Legacy of Thieves Collection : Le meilleur d’Uncharted

To play Uncharted is to become an actor in an action film with improbable twists. It is not for nothing that the series will be the subject of a feature film coming out in February. Uncharted 4 : Legacy of Thieves Collection contains the last two games in the series as remastered versions for the PS5. The perfect opportunity to discover or rediscover these games and their breathtaking landscapes.

Images and copy of the game courtesy of Sony Interactive Entertainment
Played on PlayStation 5 for review

Versions remastérisées

The graphics have been enhanced for this collection. The Performance+ mode allows you to play at 120 fps with a resolution of 1080p, a question of better appreciating the grandiose landscapes and the frantic action of the games. Loads are almost instantaneous on the PS5 with this mode, so there’s no reason not to. The game also features a 4K mode for those who can enjoy it!

I nevertheless found that the landscapes of A Thief’s End weren’t that impressive in general; they’re a bit dull, and their age (the game was released in 2016) shows. Those from Lost Legacy were more vibrant, and I stopped more often to contemplate them. Of course, the images remain very neat and the detailed decorations are more than pleasant to visit.

The collection also takes advantage of the haptic feedback of PS5 controllers. Whether on foot, in the car or in the rain, the controller vibrates according to the environment. Adaptive triggers are also used when swinging at the end of a rope. All of this allows you to better immerse yourself in the game.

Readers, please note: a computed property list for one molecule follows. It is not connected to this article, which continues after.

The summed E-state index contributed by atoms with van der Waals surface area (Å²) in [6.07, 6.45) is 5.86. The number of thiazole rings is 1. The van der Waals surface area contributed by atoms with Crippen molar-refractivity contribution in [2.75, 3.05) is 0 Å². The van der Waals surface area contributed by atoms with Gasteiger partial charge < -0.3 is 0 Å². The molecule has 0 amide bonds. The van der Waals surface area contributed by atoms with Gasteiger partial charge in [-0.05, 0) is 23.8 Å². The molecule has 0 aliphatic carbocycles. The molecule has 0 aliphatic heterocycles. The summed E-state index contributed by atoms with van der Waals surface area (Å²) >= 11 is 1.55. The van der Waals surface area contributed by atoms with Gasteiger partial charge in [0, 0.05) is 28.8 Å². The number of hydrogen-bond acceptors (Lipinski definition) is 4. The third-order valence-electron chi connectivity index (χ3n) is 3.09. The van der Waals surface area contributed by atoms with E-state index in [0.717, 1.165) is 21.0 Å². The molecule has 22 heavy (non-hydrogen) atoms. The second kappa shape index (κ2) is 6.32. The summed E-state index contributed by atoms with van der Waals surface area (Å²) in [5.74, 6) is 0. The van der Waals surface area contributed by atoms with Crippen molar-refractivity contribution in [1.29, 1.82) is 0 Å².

A Thief’s End

The fourth installment ofUncharted, which concludes the story of Nathan Drake, is a continuation of its predecessors. We embark on the trail of a treasure that belonged to great pirates, and the puzzles to be solved take us from Panama to Madagascar via Scotland.

Uncharted’s strength is its complex and endearing characters, whether it’s Nathan Drake himself, Elena, Sully, or the all-new Drake. The arrival of Sam, Nate’s long-lost brother, is a somewhat far-fetched case of retroactive continuity: in the early chapters of the game, we discover his existence shortly before witnessing his supposed death…and then his return. 15 years later.

We quickly forgive his hasty introduction, since he turns out to be just as interesting as the other characters. It serves to motivate and show Nate’s evolution. Indeed, the treasure hunter had been retired for a few years, settled into a pleasant routine with his wife Elena. When Sam walks into his life, he agrees to embark on another final adventure… without telling Elena. However, this one accompanied him in all his previous adventures, so it is difficult to understand why he decides to keep her away.